These lines confirm the idea that the working out of the pastoral tension between law and grace via mercy is precisely what the Synod is up to. In this light, one could propose an analogy of the following sort. Just as Vatican II proposed a posture of ecumenism after centuries of religious wars, perhaps this explicit "accent on mercy" is meant to address the real and painful culture wars of the last several decades – the "coming apart" which corresponds to patterns of family life more than to any other political or ideological factor. (See Lesthaeghe and Neidert for evidence on this.)
It could be that the Holy Father is a revolutionary after all, in search of a new kind of ecumenism to heal the division between left and right. We’ve grown so used to it that all we can do now is squint through our tired lenses of division –and we see the Synod itself through the same tired glasses. But this isn’t a wise path. The Church cannot be understood through categories of human chaos. She is rather the only lifeline out of the chaos – the only institution that can credibly promise a path to unity.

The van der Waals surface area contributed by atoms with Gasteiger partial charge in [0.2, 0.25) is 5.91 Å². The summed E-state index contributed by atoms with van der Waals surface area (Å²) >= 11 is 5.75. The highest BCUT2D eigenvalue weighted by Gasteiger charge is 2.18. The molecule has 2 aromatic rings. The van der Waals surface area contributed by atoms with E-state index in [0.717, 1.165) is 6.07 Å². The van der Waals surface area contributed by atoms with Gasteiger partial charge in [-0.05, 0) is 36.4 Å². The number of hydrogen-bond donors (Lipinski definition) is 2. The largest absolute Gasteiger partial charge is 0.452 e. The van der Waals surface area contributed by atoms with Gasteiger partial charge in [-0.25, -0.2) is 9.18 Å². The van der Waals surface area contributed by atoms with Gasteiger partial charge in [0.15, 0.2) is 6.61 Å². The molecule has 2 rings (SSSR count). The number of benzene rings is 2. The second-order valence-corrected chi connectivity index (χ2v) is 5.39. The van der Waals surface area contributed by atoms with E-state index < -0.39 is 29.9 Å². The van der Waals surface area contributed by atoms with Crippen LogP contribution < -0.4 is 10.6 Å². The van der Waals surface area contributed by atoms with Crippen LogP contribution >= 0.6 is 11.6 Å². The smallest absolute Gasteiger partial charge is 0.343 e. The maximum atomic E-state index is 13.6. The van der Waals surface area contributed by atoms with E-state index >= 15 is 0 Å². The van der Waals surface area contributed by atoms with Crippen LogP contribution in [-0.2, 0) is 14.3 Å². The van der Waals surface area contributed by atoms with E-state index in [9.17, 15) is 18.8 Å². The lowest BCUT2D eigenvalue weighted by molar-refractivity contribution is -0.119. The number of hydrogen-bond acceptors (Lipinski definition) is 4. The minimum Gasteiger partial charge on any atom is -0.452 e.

Catherine Ruth Pakalukis an Assistant Professor of Economics at Ave Maria University, a Faculty Research Fellow at the Stein Center for Social Research, and a Senior Fellow in Economics at the Austin Institute for the Study of Family and Culture. Her research is focused in the areas of demography, gender, family studies, and the economics of education and religion.She also works on the interpretation and history of Catholic social thought. Dr. Pakaluk earned her doctorate in economics at Harvard University (2010). She lives in Ave Maria, Florida with her husband Michael and seven children.